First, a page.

A precarious situation has developed resulting in a constitutional logjam in Karnataka. There is a need to have a relook at the Act.
Irrespective of the final outcome of the confidence vote sought by the JD(S)-Congress government of Chief Minister H.D. Kumaraswamy, the country’s parliamentary form of democracy operationalised by different political parties is in deep crisis and requires urgent remedy to make it functional to serve the people.
A close look at the developments in Karnataka reveals how the crisis has developed, the seeds of which were sown in the aftermath of the assembly elections. In the assembly election in the state held in May 2018, people gave a fractured mandate to give no party a clear majority. The BJP had emerged as the single largest party winning 104 seats in the house of 224. The JD(S) and the Congress had won 37 and 78 seats respectively. This indicates that the elections were held for 222 seats only.
Karnataka’s Governor Vajubhai Vala, former ministerial colleague of Prime Minister Narendra Modi during his chief ministerial days in Gujarat, chose to invite two-times chief minister and leader of the BJP legislative party B.S. Yeddyruppa to form the government and administered the oath of office on 17 May 2018.
The Congress-JD(S) moved the apex court of the country challenging the Governor’s decision. On 18 May, the Supreme Court, after hearing the Congress-JD (S) petition at nocturnal hours, while upholding the Governor’s right to call the leader of the single largest party to form the government first, directed the Governor to hold the floor test latest by 1600 hrs on 19 May.
Yeddyruppa, failing to manage the majority, resigned just before the floor test. Thereafter, a coalition government of the JD(S) and the Congress led by Kumaraswamy was formed. However, the BJP had accepted the development reluctantly.
Nevertheless, the coalition government could not function smoothly and jumped from one crisis to other. Failure of both the ruling parties in Karnataka to win even a single seat in the Lok Sabha elections added proverbial fuel to fire that had been simmering since the assembly elections.
While on the one hand, the Lok Sabha electoral results emboldened the state BJP led by Yeddyruppa who had been waiting eagerly to come back to power, on the other disgruntled MLAs of the ruling parties who had been denied positions of profit and power began to see an opportunity for them in the evolving crisis.
In the beginning,the central leadership of the BJP requested the state unit to exercise restraint and not to destablise the state coalition government with the intention of making a thorough assessment of the number game that is crucial to prove the majority in the house yet when the picture became clear, a go ahead was given.
Like in 2008,Yeddyruppa had launched ‘Operation Lotus’ where he along with another BJP leader, Janardhaan Reddy had convinced 7 MLAs-four from the JD(S) and three from the Congress- to resign their membership. In the ensuing by elections, five of the seven who had resigned their membership of the Assembly won whereas two of them lost. There was an immediate reshuffle of the state cabinet in which many BJP ministers had resigned and all the five were made ministers. There were rumours at that time that apart from the ministerial positions, all the seven who had resigned were given large sums of money.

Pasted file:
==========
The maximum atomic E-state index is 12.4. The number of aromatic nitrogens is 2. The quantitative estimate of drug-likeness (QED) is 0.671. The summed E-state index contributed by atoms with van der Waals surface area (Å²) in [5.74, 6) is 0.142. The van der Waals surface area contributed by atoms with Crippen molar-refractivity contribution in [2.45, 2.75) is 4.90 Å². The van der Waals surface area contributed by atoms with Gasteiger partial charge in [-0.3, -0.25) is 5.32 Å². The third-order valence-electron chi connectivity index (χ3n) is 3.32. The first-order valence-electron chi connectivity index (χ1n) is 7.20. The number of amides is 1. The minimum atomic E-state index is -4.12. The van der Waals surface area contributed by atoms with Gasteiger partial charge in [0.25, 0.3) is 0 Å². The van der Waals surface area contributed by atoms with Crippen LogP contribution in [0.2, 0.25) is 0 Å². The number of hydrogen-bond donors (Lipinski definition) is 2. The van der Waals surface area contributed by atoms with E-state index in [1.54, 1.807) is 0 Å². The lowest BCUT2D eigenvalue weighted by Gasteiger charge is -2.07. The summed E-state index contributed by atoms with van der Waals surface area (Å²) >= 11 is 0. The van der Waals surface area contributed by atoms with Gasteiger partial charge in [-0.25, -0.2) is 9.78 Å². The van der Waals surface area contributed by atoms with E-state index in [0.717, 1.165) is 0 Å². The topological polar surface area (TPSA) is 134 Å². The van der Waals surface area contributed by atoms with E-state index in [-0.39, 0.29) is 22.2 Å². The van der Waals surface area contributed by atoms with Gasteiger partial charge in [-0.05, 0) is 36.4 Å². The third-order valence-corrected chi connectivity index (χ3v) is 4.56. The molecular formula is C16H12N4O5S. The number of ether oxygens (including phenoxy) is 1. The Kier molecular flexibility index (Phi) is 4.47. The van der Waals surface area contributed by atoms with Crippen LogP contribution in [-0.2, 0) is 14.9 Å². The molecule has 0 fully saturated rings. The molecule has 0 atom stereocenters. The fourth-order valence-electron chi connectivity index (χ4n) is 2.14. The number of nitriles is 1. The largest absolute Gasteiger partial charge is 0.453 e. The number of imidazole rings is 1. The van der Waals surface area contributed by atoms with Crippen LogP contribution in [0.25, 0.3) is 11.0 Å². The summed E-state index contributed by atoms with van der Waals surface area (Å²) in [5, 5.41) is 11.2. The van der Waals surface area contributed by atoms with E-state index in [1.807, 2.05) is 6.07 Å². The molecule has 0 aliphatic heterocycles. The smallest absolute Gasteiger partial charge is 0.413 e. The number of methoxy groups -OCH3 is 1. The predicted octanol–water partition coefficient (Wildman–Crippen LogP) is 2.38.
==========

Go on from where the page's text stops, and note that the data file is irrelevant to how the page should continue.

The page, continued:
Pattern and scheme of developments in the present crisis that erupted after the Lok Sabha election results has multiple similarities to the ‘Operation Lotus’ of 2008. The strategy that is being followed by the BJP is to make the JD(S) and Congress MLAs to resign to circumvent the provisions of the anti-defection law that had been enacted in 1985 and was put in the Tenth Schedule of the Constitution. One of the most significant objectives of the 1985 Act was to prevent political defections, that had come to acquire a negative tag of ‘Aya Ram Gaya Ram,’ that might be due to reward of office or other similar considerations.
While ingenious ways to make a mockery of the anti-defection law have been in use for some time now as was witnessed in Tamil Nadu, Andhra Pradesh, Arunachal Pradesh, Goa, Manipur, Nagaland, Telangana and Uttarakhand in recent years, there have been some cases of its misuse in the Rajya Sabha too. The objective is to gain a majority and thus consolidation of power.
The crisis is deep and the problem is political. There are no easy solutions since political ethics is at the root of the problem. Taking the issue to the Supreme Court does not help as being witnessed in the case of Karnataka. The apex court, in its wisdom, left it to the Speaker to decide whether to accept the resignation of the MLAs who have tendered their resignations but however did not clarify if the party whip applies to those MLAs or not.
In its interim order of 17 July, the Supreme Court ruled that 15 MLAs, who have resigned, “could not be compelled” to attend the Assembly during the trust vote which in real terms meant that party whip was a pointless instrument that is crucial for upholding the party system in the Westminster style of parliamentary democracy. Party whip, in fact, is the main spirit of the anti-defection law. In the absence of the party whip, defectors-in-the-pipeline cannot be made to vote for the party on whose ticket and symbol they have been elected.
A very precarious situation has developed resulting in a constitutional logjam with role of the Governor in Karnataka further complicating the problem. To this end, there is a need to establish clarity on the existing provisions of the anti-defection law and have a relook at the Act.
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Satish Misra was Senior Fellow at ORF. He has been a journalist for many years. He has a PhD in International Affairs from Humboldt University ...Read More +